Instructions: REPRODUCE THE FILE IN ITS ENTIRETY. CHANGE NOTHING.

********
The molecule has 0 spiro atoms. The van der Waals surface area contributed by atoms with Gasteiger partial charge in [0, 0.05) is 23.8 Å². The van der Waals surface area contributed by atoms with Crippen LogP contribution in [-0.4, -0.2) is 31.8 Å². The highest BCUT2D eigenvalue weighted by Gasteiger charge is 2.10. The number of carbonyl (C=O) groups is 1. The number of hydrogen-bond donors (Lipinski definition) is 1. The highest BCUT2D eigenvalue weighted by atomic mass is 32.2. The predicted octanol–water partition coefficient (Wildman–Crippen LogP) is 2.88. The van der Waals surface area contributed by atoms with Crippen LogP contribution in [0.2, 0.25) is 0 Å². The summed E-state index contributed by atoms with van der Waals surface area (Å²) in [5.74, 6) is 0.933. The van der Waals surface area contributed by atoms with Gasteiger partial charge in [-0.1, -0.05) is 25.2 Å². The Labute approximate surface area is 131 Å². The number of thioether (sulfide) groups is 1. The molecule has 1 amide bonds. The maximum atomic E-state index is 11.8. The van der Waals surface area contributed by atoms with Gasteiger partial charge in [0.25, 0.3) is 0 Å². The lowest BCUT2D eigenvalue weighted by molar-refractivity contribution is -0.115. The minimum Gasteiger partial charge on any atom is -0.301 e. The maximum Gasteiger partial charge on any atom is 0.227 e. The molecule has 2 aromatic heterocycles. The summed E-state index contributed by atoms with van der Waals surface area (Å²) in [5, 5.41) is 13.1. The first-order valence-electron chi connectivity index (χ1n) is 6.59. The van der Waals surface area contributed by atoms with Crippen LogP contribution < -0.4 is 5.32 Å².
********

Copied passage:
The molecule has 0 spiro atoms. The van der Waals surface area contributed by atoms with Gasteiger partial charge in [0, 0.05) is 23.8 Å². The van der Waals surface area contributed by atoms with Crippen LogP contribution in [-0.4, -0.2) is 31.8 Å². The highest BCUT2D eigenvalue weighted by Gasteiger charge is 2.10. The number of carbonyl (C=O) groups is 1. The number of hydrogen-bond donors (Lipinski definition) is 1. The highest BCUT2D eigenvalue weighted by atomic mass is 32.2. The predicted octanol–water partition coefficient (Wildman–Crippen LogP) is 2.88. The van der Waals surface area contributed by atoms with Crippen LogP contribution in [0.2, 0.25) is 0 Å². The summed E-state index contributed by atoms with van der Waals surface area (Å²) in [5.74, 6) is 0.933. The van der Waals surface area contributed by atoms with Gasteiger partial charge in [-0.1, -0.05) is 25.2 Å². The Labute approximate surface area is 131 Å². The number of thioether (sulfide) groups is 1. The molecule has 1 amide bonds. The maximum atomic E-state index is 11.8. The van der Waals surface area contributed by atoms with Gasteiger partial charge in [0.25, 0.3) is 0 Å². The lowest BCUT2D eigenvalue weighted by molar-refractivity contribution is -0.115. The minimum Gasteiger partial charge on any atom is -0.301 e. The maximum Gasteiger partial charge on any atom is 0.227 e. The molecule has 2 aromatic heterocycles. The summed E-state index contributed by atoms with van der Waals surface area (Å²) in [5, 5.41) is 13.1. The first-order valence-electron chi connectivity index (χ1n) is 6.59. The van der Waals surface area contributed by atoms with Crippen LogP contribution < -0.4 is 5.32 Å².